The Next Generation of Financial Data is Coming

At a Glance

  • New ways of analyzing data can reveal consumer trends faster
  • Spark Cognition says artificial intelligence has financial market applications

Big Data mines don’t come much bigger or deeper than MasterCard.

The financial services corporation has some 2.3 billion cards in circulation, accepted in 205 countries at 38 million merchant locations generating an average of 160 million transactions an hour.

David Rich, senior vice president of Global Partnerships & Business Development at MasterCard, told CME Group’s “Tech Talk 5.0: Next Generation Financial Technology” audience in July that making sense of the numbers requires an equally staggering number of equations.

“Each time those transactions come in we process them,” Rich says. “We apply about 1.9 million rules and algorithms to make sense of those transactions.

MasterCard has been doing this for so long that it has been able to cleanse and normalize data from a longitudinal perspective going back as far as 40 years.

Central to the conversation, however, Rich emphasises, is privacy.

“Privacy by design is a key component of how we look at data,” he says. “A significant amount of data analytics are actionable with regards to privacy. No matter what level of privacy you have, you can still provide a very significant level of analytical capability.”

The data is used by just about every industry vertical on earth: MasterCard works with 44 of the top 100 retailers in the world, 10 of the top 15 restaurants, 13 of the top 25 hotel chains.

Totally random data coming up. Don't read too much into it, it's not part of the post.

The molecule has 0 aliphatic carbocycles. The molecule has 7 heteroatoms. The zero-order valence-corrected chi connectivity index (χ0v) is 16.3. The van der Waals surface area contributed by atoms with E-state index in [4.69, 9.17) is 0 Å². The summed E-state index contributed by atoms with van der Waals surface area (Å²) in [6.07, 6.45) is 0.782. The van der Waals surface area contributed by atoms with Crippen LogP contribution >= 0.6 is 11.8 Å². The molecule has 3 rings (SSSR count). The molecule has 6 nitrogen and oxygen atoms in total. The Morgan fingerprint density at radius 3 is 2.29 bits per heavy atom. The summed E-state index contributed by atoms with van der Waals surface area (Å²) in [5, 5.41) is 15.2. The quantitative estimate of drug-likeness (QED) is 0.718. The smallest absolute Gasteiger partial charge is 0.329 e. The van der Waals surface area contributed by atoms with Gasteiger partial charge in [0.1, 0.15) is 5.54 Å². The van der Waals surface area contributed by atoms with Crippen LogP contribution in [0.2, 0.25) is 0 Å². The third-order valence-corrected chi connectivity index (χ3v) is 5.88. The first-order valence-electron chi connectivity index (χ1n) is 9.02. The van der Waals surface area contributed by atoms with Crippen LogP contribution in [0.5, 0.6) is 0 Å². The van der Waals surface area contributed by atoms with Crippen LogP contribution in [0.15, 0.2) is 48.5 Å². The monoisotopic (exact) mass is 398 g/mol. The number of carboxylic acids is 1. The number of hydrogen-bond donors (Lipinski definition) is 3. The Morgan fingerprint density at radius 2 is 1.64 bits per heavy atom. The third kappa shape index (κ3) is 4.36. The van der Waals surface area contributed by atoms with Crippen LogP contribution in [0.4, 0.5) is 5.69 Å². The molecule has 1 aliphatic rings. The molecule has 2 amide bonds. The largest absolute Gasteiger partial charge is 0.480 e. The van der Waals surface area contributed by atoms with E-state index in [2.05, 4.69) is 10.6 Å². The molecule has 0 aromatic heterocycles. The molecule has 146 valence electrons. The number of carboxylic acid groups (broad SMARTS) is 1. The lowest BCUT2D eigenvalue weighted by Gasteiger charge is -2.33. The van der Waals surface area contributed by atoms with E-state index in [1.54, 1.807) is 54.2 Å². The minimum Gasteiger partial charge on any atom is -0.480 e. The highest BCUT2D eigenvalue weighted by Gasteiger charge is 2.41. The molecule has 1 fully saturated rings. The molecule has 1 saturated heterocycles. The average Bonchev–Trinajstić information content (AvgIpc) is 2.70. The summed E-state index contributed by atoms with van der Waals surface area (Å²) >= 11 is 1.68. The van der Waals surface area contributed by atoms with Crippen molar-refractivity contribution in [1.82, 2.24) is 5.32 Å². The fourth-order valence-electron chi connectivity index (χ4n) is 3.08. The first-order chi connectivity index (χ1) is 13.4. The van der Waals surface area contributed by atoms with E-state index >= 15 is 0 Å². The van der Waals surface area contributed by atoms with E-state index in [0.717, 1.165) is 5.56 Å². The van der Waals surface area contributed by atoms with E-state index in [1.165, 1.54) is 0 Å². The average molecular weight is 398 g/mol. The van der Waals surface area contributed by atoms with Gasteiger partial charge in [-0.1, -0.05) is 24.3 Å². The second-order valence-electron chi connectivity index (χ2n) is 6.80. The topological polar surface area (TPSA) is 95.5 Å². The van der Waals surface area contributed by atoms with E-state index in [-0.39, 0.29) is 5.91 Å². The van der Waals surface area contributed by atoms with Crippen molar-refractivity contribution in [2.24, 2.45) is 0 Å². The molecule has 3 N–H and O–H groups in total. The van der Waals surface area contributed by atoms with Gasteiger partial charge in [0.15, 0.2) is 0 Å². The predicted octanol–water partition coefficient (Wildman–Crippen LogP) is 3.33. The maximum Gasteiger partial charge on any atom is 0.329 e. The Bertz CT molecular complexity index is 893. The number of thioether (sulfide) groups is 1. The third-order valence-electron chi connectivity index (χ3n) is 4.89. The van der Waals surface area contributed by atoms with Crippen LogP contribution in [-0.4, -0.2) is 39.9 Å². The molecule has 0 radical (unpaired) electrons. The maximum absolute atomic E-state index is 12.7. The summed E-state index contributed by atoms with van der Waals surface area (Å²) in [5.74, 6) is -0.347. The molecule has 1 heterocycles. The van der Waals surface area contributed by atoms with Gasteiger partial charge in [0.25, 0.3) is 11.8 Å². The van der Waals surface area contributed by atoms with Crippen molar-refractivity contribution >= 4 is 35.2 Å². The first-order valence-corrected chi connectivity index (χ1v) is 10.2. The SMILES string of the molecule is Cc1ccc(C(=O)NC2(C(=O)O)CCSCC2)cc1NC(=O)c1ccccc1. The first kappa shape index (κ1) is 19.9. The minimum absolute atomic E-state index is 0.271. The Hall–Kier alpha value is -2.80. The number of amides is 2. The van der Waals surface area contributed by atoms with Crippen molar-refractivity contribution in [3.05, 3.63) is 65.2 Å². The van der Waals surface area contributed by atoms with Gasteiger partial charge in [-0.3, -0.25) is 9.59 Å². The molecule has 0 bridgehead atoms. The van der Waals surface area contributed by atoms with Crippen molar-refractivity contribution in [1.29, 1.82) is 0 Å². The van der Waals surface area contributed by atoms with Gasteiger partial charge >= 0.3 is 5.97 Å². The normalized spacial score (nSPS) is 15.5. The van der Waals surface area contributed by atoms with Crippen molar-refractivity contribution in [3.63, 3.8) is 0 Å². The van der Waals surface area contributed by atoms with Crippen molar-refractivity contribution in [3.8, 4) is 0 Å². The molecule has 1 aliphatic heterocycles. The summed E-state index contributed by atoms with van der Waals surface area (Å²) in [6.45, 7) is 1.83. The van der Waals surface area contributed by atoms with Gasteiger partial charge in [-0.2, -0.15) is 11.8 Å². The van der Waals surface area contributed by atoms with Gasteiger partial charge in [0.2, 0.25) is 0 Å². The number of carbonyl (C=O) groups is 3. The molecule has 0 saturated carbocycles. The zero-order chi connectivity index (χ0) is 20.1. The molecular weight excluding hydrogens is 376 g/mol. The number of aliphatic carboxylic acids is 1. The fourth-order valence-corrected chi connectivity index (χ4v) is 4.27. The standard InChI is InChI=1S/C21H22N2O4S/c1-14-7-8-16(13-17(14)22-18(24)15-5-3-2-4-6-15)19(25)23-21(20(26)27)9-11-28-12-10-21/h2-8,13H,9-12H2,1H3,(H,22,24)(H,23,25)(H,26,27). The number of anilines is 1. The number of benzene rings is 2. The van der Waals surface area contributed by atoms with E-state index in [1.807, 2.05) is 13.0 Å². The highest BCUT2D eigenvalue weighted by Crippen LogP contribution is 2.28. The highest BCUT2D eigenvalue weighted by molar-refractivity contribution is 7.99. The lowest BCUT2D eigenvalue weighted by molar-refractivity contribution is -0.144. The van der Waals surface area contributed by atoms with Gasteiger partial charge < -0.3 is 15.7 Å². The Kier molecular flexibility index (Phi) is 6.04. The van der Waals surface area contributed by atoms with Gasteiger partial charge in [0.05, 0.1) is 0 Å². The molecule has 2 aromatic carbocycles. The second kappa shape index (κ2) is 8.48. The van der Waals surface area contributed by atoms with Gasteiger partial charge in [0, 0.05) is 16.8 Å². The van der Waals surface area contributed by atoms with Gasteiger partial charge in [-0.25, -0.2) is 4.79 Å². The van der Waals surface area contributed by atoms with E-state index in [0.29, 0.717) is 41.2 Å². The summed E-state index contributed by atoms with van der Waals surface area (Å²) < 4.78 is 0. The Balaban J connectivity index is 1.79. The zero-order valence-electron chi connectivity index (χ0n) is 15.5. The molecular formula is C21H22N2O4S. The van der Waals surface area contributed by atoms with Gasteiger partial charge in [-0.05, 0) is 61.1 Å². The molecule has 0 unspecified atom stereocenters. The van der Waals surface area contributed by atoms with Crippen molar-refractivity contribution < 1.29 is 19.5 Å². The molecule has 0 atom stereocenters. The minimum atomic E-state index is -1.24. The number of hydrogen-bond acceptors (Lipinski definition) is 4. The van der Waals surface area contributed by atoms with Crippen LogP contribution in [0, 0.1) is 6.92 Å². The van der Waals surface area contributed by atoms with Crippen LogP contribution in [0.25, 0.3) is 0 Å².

The way the company aggregates data, he says, allows analysts to see consumer trends in real time.

“This is very important for financial forecasting when you’re looking at it from macroeconomic perspective,” he says, adding that the U.S.Department of Commerce figures come out with a significant time lag often in the order of months.

“When we look at the gasoline spend, for example, we can see that discretionary spend – the money that was being saved as gasoline prices went down – was not necessarily translating into discretionary retail spending.

“We could see this much earlier than market analytics could.”


AI Applied to Finance

Drilling even deeper into next generation data with automated model creation is the work of the cognitive analytics startup from Austin, Texas, SparkCognition.

CEO Amir Husain told Tech Talk that its financial platforms are able to spot anomalous patterns in a veritable sea of data.

“We’ve proven that it works and it works very well,” Husain says. “Today we have close to 40 clients, some of them the best-known companies in the world.”

With applications for industry that range from wind turbines to pumps, SparkCognition’s platforms have been able to extend failure predictions from five hours, using human-generated models, to five days using its automated models.

He says it’s now time to begin applying these models to financial services.

“At first blush, it may appear there’s a huge difference between a machine on one hand and financial markets on the other, but there are a lot of similarities from a mathematical perspective,” Husain says.

AI models, he says, have the ability to outperform human models by an order of magnitude and can now accommodate the nuances of language to process meaningful data.

“What it means is that soon AI services will be able to understand almost at that palpable level.

“When you see a good trader they have a feel for the market, but what is that feel? It’s a collection of patterns in their biological neural network that get triggered when they see something that smells, tastes, looks like something they’ve seen before.

“We are now bringing these aspects, the numeracy … and language understanding, and we think this will democratise the way value is extracted from financial data.”

Peter Shadbolt is a writer based in London.

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